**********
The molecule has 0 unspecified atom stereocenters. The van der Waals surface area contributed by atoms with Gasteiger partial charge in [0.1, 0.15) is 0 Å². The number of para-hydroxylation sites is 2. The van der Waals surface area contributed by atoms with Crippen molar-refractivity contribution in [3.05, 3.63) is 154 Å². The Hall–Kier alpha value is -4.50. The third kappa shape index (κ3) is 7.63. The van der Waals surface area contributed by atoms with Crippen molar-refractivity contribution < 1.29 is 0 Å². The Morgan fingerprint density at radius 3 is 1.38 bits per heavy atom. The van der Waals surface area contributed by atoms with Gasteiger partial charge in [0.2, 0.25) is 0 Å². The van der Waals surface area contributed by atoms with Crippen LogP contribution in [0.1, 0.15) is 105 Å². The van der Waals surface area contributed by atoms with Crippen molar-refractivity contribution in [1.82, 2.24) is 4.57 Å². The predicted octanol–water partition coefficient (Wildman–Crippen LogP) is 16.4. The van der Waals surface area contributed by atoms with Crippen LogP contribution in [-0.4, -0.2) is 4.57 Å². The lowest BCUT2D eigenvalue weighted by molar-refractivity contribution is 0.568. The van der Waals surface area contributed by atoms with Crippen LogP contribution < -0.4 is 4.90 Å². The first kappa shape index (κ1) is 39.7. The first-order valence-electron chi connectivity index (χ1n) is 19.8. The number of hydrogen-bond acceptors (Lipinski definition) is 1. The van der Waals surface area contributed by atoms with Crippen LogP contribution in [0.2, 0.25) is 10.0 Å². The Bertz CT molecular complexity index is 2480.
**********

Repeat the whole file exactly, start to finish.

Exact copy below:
The molecule has 0 unspecified atom stereocenters. The van der Waals surface area contributed by atoms with Gasteiger partial charge in [0.1, 0.15) is 0 Å². The number of para-hydroxylation sites is 2. The van der Waals surface area contributed by atoms with Crippen molar-refractivity contribution in [3.05, 3.63) is 154 Å². The Hall–Kier alpha value is -4.50. The third kappa shape index (κ3) is 7.63. The van der Waals surface area contributed by atoms with Crippen molar-refractivity contribution < 1.29 is 0 Å². The Morgan fingerprint density at radius 3 is 1.38 bits per heavy atom. The van der Waals surface area contributed by atoms with Gasteiger partial charge in [0.2, 0.25) is 0 Å². The van der Waals surface area contributed by atoms with Crippen LogP contribution in [0.1, 0.15) is 105 Å². The van der Waals surface area contributed by atoms with Crippen molar-refractivity contribution in [1.82, 2.24) is 4.57 Å². The predicted octanol–water partition coefficient (Wildman–Crippen LogP) is 16.4. The van der Waals surface area contributed by atoms with Crippen LogP contribution in [-0.4, -0.2) is 4.57 Å². The lowest BCUT2D eigenvalue weighted by molar-refractivity contribution is 0.568. The van der Waals surface area contributed by atoms with Crippen LogP contribution < -0.4 is 4.90 Å². The first kappa shape index (κ1) is 39.7. The first-order valence-electron chi connectivity index (χ1n) is 19.8. The number of hydrogen-bond acceptors (Lipinski definition) is 1. The van der Waals surface area contributed by atoms with Crippen LogP contribution in [0.2, 0.25) is 10.0 Å². The Bertz CT molecular complexity index is 2480.